C.H. Robinson repeats Pink Ribbon program
Eden Prairie, Minn.-based C.H. Robinson Worldwide Inc., will continue its Pink Ribbon program, which has allowed the company to donate $680,000 since 2008 to breast cancer research organizations, according to Josh Knox, strategic category manager for the C.H. Robinson melon office.
“We try to keep the donation local and send $2 per bin to the retailer’s choice of organization in that area,” Knox said.
The company hopes to reach their goal of $1 million in donations before the end of 2013, after which they will continue the program.
“We know how many people breast cancer affects, and we want to help support the search for a cure,” Knox said.
The company’s new mobile app, Watermelons that Wow, will help fund these research efforts as well, with all proceeds going to charity.
Dixondale celebrates a century in business
Dixondale Farms, Carrizo Springs, Texas, celebrates its 100th anniversary this year. The company markets cantaloupes under the Carrizo Cantaloupes label.
To go along with this milestone, the company plans to roll out a new box design and provide a point-of-sale placard that includes a quick-response code to direct consumers to the website for more information on the family farm, and a link to the company’s Facebook page and other information, according to president Bruce Frasier.
The company also just added a 5,000-square-foot facility to isolate the cantaloupe portion of its business and is increasing their cantaloupe acreage in an attempt to lengthen the growing season for their product.
“Now we’re the only Texas shipper of cantaloupes, so there’s no deterrent to have them earlier,” Frasier said.
“We’re trying to increase acreage, not necessarily to increase our volume during the entire time, but to try to extend it out.”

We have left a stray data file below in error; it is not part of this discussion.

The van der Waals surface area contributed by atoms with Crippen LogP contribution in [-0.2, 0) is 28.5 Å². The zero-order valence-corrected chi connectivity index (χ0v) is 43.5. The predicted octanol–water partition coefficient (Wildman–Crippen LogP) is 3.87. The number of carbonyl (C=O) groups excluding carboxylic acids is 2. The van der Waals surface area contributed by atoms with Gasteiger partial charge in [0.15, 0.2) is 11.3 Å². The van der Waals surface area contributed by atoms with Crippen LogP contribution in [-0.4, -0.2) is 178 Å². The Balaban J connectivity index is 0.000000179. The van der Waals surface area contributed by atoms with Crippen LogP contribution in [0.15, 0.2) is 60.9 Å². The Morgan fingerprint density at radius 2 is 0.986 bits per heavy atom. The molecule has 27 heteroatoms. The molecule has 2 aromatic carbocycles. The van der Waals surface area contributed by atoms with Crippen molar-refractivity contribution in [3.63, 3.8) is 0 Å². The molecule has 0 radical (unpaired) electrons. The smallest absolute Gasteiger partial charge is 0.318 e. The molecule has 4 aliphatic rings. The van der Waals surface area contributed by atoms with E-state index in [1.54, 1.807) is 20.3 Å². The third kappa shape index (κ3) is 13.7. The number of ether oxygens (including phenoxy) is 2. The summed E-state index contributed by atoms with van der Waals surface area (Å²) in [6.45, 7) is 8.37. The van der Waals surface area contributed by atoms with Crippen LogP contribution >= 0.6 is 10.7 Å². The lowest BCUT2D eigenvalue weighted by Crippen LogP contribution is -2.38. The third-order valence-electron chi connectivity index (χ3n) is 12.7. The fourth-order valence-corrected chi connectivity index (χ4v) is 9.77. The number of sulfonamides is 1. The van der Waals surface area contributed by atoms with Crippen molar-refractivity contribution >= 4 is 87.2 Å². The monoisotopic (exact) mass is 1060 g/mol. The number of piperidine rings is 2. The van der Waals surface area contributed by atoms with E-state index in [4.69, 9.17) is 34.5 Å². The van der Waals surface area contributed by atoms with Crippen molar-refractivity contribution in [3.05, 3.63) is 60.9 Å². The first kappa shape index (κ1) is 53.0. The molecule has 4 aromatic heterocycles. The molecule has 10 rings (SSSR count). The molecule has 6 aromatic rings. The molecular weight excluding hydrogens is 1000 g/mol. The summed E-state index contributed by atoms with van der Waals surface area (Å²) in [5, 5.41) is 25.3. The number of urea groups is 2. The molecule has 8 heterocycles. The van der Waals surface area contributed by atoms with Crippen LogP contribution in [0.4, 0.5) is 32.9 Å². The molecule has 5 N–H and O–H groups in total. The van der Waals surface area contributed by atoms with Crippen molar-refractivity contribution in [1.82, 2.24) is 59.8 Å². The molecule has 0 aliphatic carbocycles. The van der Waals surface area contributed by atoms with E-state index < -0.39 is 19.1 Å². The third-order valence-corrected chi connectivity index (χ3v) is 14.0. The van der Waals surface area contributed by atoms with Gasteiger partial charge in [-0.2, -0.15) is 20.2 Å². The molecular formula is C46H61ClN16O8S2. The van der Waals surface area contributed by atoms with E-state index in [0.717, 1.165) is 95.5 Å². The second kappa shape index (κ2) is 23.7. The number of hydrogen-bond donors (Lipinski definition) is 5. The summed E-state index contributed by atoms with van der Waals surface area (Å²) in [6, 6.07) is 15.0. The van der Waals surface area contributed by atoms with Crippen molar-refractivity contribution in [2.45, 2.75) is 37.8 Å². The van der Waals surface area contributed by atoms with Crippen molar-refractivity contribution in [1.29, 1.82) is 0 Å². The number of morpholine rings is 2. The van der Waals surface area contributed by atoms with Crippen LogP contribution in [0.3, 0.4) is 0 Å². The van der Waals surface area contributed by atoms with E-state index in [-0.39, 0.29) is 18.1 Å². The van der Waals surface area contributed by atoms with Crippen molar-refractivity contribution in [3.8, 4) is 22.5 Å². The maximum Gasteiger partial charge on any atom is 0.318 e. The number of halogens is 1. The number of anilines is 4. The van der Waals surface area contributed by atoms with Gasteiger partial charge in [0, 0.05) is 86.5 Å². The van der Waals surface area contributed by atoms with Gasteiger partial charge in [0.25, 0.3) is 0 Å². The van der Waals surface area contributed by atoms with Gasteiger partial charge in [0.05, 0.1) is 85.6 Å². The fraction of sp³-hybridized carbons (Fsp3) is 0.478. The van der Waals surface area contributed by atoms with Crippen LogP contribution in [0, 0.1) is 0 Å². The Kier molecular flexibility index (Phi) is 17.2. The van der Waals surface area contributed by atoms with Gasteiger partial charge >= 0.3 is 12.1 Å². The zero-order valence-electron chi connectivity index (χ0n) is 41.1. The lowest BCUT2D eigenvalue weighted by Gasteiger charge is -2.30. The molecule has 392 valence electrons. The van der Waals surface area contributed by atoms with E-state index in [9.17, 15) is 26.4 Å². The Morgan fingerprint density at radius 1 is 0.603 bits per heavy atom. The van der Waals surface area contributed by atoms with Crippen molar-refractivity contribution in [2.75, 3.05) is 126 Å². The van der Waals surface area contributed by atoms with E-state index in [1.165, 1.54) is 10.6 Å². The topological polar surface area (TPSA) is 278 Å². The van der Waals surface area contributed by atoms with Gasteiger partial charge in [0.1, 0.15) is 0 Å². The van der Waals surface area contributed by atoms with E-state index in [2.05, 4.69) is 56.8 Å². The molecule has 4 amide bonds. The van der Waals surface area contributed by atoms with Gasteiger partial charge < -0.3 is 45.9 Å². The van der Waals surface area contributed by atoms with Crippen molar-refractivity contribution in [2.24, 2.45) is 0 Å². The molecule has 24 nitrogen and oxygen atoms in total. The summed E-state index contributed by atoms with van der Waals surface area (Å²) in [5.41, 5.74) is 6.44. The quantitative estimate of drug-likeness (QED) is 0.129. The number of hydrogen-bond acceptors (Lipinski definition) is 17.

Dulcinea Farms boosts its variety lineup
Monique McLaws, marketing and new products director for Dulcinea Farms LLC, Ladera Ranch, Calif., reports the company is expanding its seasonal melon offerings this summer.
Last year, the company introduced yellow miniature watermelons called SunnyGold Minis.
“We are expanding this program from July through August to provide retailers with a broader range of varieties to promote during the summer,” McLaws said.
Dulcinea also is test-marketing an orange-flesh honeydew this summer called Orange Bliss.
“This new honeydew has a really great product profile: taste, texture and sweetness. It will be a small trial program but we are excited to add this to our product lineup,” McLaws said.
“Our strategy is to offer several specialty items during the peak of melon season to create excitement and offer consumers lots of great-tasting choices,” she said.
Nunhems takes over Abbott & Cobb melons
Monheim, Germany-based Bayer CropScience purchased the watermelon and melon seed portion of Feasterville, Pa.-based Abbott & Cobb Inc.’s business in July of last year.
The acquisition will broaden Bayer CropScience’s existing seed portfolio and will provide potential for new hybrids in the future, according to a company statement.